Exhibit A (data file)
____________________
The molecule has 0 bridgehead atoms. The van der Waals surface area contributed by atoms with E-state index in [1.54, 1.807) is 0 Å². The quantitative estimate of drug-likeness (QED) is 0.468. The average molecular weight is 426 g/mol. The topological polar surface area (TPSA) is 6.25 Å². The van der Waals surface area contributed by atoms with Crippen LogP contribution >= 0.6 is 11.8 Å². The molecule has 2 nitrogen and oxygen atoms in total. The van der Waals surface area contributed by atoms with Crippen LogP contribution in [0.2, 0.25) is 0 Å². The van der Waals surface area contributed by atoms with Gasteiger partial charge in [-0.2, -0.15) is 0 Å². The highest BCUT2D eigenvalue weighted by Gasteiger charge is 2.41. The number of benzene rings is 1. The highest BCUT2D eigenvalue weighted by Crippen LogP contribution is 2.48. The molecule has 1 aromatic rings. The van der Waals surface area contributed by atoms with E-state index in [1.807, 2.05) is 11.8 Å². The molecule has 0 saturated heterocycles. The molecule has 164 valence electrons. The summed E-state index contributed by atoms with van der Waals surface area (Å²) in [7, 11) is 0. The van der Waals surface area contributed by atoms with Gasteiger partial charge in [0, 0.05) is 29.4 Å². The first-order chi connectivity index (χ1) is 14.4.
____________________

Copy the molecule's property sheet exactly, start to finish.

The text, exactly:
The molecule has 0 bridgehead atoms. The van der Waals surface area contributed by atoms with E-state index in [1.54, 1.807) is 0 Å². The quantitative estimate of drug-likeness (QED) is 0.468. The average molecular weight is 426 g/mol. The topological polar surface area (TPSA) is 6.25 Å². The van der Waals surface area contributed by atoms with Crippen LogP contribution >= 0.6 is 11.8 Å². The molecule has 2 nitrogen and oxygen atoms in total. The van der Waals surface area contributed by atoms with Crippen LogP contribution in [0.2, 0.25) is 0 Å². The van der Waals surface area contributed by atoms with Gasteiger partial charge in [-0.2, -0.15) is 0 Å². The highest BCUT2D eigenvalue weighted by Gasteiger charge is 2.41. The number of benzene rings is 1. The highest BCUT2D eigenvalue weighted by Crippen LogP contribution is 2.48. The molecule has 1 aromatic rings. The van der Waals surface area contributed by atoms with E-state index in [1.807, 2.05) is 11.8 Å². The molecule has 0 saturated heterocycles. The molecule has 164 valence electrons. The summed E-state index contributed by atoms with van der Waals surface area (Å²) in [7, 11) is 0. The van der Waals surface area contributed by atoms with Gasteiger partial charge in [0, 0.05) is 29.4 Å². The first-order chi connectivity index (χ1) is 14.4.